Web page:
Thursday, May 08, 2008

Great tits cope well with warming [totally SFW]

Actual headline: BBC Science News

Purrsday Night Mews

To start out the news roundup, here's a wonderful story about a woman who saves stray cats in Iraq. Her name is Louise and they call her the "Cat Lady of Baghdad." (that story is for real, folks)

Next up is the latest innovation in feline transport. I found this out there in blogworld.

This is not even a cat, but who could protest the inclusion of such incredible cuteness? This is so cute, it actually hurts. He's got money and needs to spend it!
Holy Hedgehogs! [LINK] This is one of three hedgehogs born May 7, 2008, a month before their due date. The momma hedgehog gave birth to the triplets a day after she was found starving underneath a shed in Britain. (Steven Haywood/SWNS.COM)

Jax couldn't be bothered with the news, though... not when there's a classic movie on TV.

Tags and links: Friday Ark - Carnival of the Cats - This week's carnival is at Bad Kitty Cats - - -

This week's Virgin Mary

Man sees Virgin Mary in his scab. Photo and video at the link.

Sooooo, when it heals, does that mean he's been forsaken by God? Maybe he'll get a nice scar out of it.

Wednesday, May 07, 2008

Don't you believe it!!

I spy a bit on some pro-Hillary sites that are covering the spectrum now between "I'm cryin' in my beer... luv ya girl... but it's time to quit" to "Screw 'em. I'd rather vote for a turd than Obama. Hillary should run as an Independent, because either (a) she will win, or (b) who cares who will win? It serves them right" blind loyalty. She could adopt the policies of Hitler and they'd still be rooting for her. My mother used to call this "cutting off your nose to spite your face."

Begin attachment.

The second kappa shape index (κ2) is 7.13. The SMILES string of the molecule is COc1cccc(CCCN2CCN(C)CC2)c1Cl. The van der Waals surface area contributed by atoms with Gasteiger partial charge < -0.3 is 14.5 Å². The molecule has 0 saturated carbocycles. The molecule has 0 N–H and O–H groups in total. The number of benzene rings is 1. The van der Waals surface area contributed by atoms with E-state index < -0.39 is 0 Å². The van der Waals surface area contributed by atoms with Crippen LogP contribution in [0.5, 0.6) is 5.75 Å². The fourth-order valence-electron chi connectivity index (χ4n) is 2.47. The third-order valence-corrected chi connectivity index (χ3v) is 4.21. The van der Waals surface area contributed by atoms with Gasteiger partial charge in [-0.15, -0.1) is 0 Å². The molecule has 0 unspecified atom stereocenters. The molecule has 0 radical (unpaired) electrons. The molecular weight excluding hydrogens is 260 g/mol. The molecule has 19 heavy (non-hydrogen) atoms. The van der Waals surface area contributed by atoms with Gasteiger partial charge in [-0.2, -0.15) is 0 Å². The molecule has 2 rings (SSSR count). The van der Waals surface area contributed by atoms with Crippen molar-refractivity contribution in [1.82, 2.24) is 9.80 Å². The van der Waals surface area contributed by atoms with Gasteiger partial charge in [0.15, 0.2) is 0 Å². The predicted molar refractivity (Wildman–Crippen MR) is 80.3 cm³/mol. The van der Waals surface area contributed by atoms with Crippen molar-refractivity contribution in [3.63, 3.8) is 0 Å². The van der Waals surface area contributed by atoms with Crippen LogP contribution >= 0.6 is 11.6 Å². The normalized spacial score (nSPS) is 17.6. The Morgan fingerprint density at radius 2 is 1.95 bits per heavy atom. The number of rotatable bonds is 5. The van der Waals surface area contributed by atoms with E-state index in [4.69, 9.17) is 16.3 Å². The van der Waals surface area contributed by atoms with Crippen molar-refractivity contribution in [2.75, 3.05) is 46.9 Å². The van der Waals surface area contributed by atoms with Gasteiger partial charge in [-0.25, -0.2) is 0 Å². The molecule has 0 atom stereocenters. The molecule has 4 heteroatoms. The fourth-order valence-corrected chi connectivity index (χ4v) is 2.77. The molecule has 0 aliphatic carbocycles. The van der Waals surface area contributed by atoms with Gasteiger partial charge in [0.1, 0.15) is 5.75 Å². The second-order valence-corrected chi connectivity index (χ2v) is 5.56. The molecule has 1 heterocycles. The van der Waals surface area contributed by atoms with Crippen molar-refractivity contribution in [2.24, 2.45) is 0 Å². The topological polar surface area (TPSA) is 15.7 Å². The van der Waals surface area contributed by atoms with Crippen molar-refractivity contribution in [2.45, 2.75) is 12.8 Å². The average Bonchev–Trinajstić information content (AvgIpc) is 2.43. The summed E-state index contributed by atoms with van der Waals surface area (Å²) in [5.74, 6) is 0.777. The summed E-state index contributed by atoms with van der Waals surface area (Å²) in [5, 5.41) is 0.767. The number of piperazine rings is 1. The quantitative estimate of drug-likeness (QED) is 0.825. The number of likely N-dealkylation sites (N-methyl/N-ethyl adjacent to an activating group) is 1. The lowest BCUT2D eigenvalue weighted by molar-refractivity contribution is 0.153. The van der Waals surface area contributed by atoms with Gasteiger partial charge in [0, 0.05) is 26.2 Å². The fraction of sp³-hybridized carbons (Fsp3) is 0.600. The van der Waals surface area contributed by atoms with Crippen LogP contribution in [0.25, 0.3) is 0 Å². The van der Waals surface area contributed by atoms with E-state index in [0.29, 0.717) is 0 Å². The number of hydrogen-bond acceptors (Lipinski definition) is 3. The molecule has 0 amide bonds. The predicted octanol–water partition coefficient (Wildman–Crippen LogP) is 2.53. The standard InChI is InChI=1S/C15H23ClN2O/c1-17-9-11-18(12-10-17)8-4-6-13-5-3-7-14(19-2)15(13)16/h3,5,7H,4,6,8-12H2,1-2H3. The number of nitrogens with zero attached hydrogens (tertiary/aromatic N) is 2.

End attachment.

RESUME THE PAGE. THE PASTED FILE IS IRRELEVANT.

It's that fringe element in the latter choice that worries me. You all need to put down that Koolaid, grab a cup of hot coffee and have a cold shower. Use your mentality. Step up to reality. Hillary has been getting a boost from the Limbaugh dittoheads, Republicans crossing over to vote for Hillary in the primary so she will be up against McCain. They are not going to vote for her in November. She and her hard-core followers are delusional if they think this is actual "support." The effect of this was more than enough to give her that "win" in Indiana.
[LINK] Indiana exit polls showed that four in ten Democrats who said they would vote for McCain over Clinton in a general election nonetheless voted for Clinton on Tuesday; however, just twelve percent who would vote for McCain over Obama voted for the Illinois senator.

Citing this figure, the Obama campaign sent an e-mail to reporters Tuesday night arguing that 7 percent of the Indiana electorate could be attributed to the "Limbaugh effect" -- 41 percent of the 17 percent who said they'd vote for McCain over Clinton but still supported Clinton.

(I did that crazy koolaid photoshop composite at the top)

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Tuesday, May 06, 2008

Best wedding ever

This is our wedding anniversary - 14 years. Really, it's more the anniversary of that really nice party we had where we signed those papers, because we had already lived together for about 6 years. In my mind, our real anniversary happened 20 years ago on June 4.

Our wedding is still regarded by the 20 or so people in attendance as the best wedding they ever attended. We rented out the "Presidential Suite" at the Ritz-Carlton in Clayton (St. Louis) MO. It was regarded as the best hotel room in town. Bill and Hillary Clinton had already stayed there (before and during their reign), Paul and Linda McCartney stayed there right before and right after we did. The Emperor & Empress of Japan were guests, Elton John, and every major political or entertainment superstar you can think of has likely stayed there. The service people are tight-lipped, but one did say that Robert Goulet had lived there for some months... with his cat(s)... but we were already pretty star-struck by the rest of the known list. We rented the place for the day and night (ceremony, reception and honeymoon... low-rent when you think of it that way), and they catered the food, including the BEST cake I ever had or will again (white cake layered with white chocolate and raspberry).